Pakistan is a country full of interesting contrasts. The country’s terrain blends the world’s second highest mountain peak in the north with some of the most fertile plains in the subcontinent and a coastline that stretches along the Arabian Sea. This diversity is also manifested in the country’s sizeable consumer base of around 180 million spread across 400 cities and towns.
As a group, consumers in Pakistan represent the sixth largest in the world. The population is expected to grow to 300 million by 2050 at rates higher than the global average. This would make the country the fourth most populated in the world. Nielsen’s analysis also shows that while the upper and middle classes are growing, the lower class is shrinking – a positive sign for businesses including FMCG companies. Winning in the market, however, requires one to be on top of the sea of change taking place.
Amidst ups and downs, consumers remain resilient and continue to spend
In the past 40 years, the country witnessed economic growth at a rate higher than the global average. However, the economy has been struggling recently as GDP growth declined from about eight per cent in 2005 to nearly two per cent in 2011. Improvements in Pakistan’s per capita income have been offset by the negative impacts of currency depreciation, while the economy is battling skyrocketing inflation which currently hovers above 13 per cent.
While the continuous rise of prices for essential consumer goods is creating pressure on sales volume growth across various categories, brands and manufacturers are still performing well in value terms by the same token of inflation.
Pakistan’s geographic adjacency to volatile ‘hotspots’ and its ongoing war against terrorism have also added to the nation’s concerns. Growth from the agricultural sector, traditionally the saving grace for the semi-industrialised economy, was impacted by a spate of flash floods in late 2010. Not surprisingly, the cumulating effect has taken its toll on Pakistani consumer sentiments over the past few years.
Despite these factors, consumers are seeing lights shimmering at the end of the tunnel.
The Nielsen Consumer Confidence Index for Pakistan at the end of Q3’ 2010 stood at 89 points, indicating consumers were more optimistic than their counterparts in larger and more developed economies like the USA and the UK, with indices of 81 and 75 points respectively. The same survey revealed that a fourth of the Pakistani consumers were optimistic about the country’s economic recovery within 12 months. In addition, the majority of consumers had spare cash which they were likely to put (in order of preference) into savings, new clothes and new technology products.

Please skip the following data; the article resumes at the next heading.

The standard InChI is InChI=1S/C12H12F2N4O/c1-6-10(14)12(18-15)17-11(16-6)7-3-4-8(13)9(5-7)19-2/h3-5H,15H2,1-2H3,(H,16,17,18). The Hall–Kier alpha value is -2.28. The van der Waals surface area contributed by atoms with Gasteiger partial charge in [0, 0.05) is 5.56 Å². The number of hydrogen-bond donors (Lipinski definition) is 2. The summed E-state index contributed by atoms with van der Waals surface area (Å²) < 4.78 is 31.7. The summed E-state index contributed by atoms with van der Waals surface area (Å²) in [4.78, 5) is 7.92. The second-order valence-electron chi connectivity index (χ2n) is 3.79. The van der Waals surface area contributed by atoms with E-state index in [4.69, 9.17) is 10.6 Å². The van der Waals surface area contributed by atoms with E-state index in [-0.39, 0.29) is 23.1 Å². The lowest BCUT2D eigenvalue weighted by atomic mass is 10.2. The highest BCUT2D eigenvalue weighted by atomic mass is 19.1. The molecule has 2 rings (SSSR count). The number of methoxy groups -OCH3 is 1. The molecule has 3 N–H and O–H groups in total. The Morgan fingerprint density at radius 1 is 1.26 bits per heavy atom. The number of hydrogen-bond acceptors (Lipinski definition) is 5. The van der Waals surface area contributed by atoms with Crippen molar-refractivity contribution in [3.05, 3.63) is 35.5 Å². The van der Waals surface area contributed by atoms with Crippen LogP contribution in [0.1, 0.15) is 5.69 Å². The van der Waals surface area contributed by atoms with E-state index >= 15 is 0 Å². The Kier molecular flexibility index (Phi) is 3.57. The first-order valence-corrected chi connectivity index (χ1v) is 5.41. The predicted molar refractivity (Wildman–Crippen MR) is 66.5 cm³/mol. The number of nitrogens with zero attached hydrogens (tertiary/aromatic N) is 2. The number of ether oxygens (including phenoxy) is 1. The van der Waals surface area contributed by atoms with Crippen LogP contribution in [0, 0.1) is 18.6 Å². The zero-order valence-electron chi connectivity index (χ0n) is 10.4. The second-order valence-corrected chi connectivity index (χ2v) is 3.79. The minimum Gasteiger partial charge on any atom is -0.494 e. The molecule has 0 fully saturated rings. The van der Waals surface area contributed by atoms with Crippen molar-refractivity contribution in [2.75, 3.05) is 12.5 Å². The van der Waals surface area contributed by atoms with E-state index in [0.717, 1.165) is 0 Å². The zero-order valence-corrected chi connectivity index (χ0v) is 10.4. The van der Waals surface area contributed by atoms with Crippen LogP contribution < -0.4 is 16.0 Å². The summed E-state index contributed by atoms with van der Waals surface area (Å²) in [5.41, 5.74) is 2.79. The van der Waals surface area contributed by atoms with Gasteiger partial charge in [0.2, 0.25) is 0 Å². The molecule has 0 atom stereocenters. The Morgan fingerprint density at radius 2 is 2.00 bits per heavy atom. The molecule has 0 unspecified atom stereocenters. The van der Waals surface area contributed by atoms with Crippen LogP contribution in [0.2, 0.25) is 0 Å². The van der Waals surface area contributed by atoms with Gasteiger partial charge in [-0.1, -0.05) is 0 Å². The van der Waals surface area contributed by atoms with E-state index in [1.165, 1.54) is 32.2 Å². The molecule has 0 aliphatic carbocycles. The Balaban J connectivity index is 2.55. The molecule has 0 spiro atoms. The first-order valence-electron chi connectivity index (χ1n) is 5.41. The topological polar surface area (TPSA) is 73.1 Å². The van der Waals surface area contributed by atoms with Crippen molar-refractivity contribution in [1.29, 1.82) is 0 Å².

- Time is ripe to target the growing upper and middle classes. Multinational and local businesses are looking at the enormous opportunities in Pakistan presented by the vast base of consumers. Indeed, the signs are flashing green, as seen by the significant shift in socio-economic classes in the past few years. Nielsen’s research reveals that, for the period of 1998 to 2005, the upper class in Pakistan grew by around 40 per cent, though from a smaller base, whereas the significantly larger middle class grew by around 14 per cent. In what has traditionally been a male dominant society, we are also seeing a gradual shift in Pakistan as the female contribution to the workforce has almost increased 1.5 times over the past years, paving the way for more spending power. These shifts point to a potentially growing demand for consumer goods and services and bode well for business expansion now and well into the future.
- 'Nuclear' upside? We also see a shift away from the traditional extended family construct, towards a nuclear family construct. This new dynamic is creating more independent households, which is one of the important factors driving growth in the local real estate market. Another implication of the move towards nuclear family units is the potential increase in the number of shoppers (consumers who make buying decisions) for products and services.
- The rural population is a force to contend with. Consumers in rural areas of Pakistan are also evolving and maturing in their needs. There is a noticeable rise in brand recognition as more rural consumers make the switch from unbranded to branded products. Based on Nielsen’s analysis, growth in FMCG sales in the rural market almost doubled compared to growth in urban areas over the past year. Rural areas also saw a wave of bumper crops in the past couple of years which have produced a more affluent, and discerning, rural consumer and ushered improvements to their overall quality of life. This is evident in the rising ownership of durables across rural areas as measured by Nielsen. Today, there are more TVs, washing machines, irons and fridges than there were five years ago in rural Pakistan – and the pace of growth is showing no signs of slowing down. Interestingly, Pakistan’s rural areas also appear to be more resilient to recessionary pressures. While urban industrial growth was severely affected by the last global recession, the rural consumer market continued growing both in volume and value.